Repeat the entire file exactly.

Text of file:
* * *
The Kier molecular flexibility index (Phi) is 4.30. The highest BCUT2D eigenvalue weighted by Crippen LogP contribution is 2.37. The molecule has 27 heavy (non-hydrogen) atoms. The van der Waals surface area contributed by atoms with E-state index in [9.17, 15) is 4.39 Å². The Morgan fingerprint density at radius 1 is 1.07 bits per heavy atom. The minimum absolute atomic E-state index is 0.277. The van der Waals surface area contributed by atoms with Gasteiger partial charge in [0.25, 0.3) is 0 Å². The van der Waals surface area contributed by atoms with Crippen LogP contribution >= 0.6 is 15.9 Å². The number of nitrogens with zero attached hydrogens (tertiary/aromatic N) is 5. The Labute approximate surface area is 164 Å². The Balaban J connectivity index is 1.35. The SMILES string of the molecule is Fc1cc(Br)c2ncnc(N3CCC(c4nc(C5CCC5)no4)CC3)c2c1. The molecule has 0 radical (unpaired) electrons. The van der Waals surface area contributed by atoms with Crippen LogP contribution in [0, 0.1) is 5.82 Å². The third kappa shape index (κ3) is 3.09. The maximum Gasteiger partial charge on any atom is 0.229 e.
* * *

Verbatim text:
The Kier molecular flexibility index (Phi) is 4.30. The highest BCUT2D eigenvalue weighted by Crippen LogP contribution is 2.37. The molecule has 27 heavy (non-hydrogen) atoms. The van der Waals surface area contributed by atoms with E-state index in [9.17, 15) is 4.39 Å². The Morgan fingerprint density at radius 1 is 1.07 bits per heavy atom. The minimum absolute atomic E-state index is 0.277. The van der Waals surface area contributed by atoms with Gasteiger partial charge in [0.25, 0.3) is 0 Å². The van der Waals surface area contributed by atoms with Crippen LogP contribution >= 0.6 is 15.9 Å². The number of nitrogens with zero attached hydrogens (tertiary/aromatic N) is 5. The Labute approximate surface area is 164 Å². The Balaban J connectivity index is 1.35. The SMILES string of the molecule is Fc1cc(Br)c2ncnc(N3CCC(c4nc(C5CCC5)no4)CC3)c2c1. The molecule has 0 radical (unpaired) electrons. The van der Waals surface area contributed by atoms with Crippen LogP contribution in [0, 0.1) is 5.82 Å². The third kappa shape index (κ3) is 3.09. The maximum Gasteiger partial charge on any atom is 0.229 e.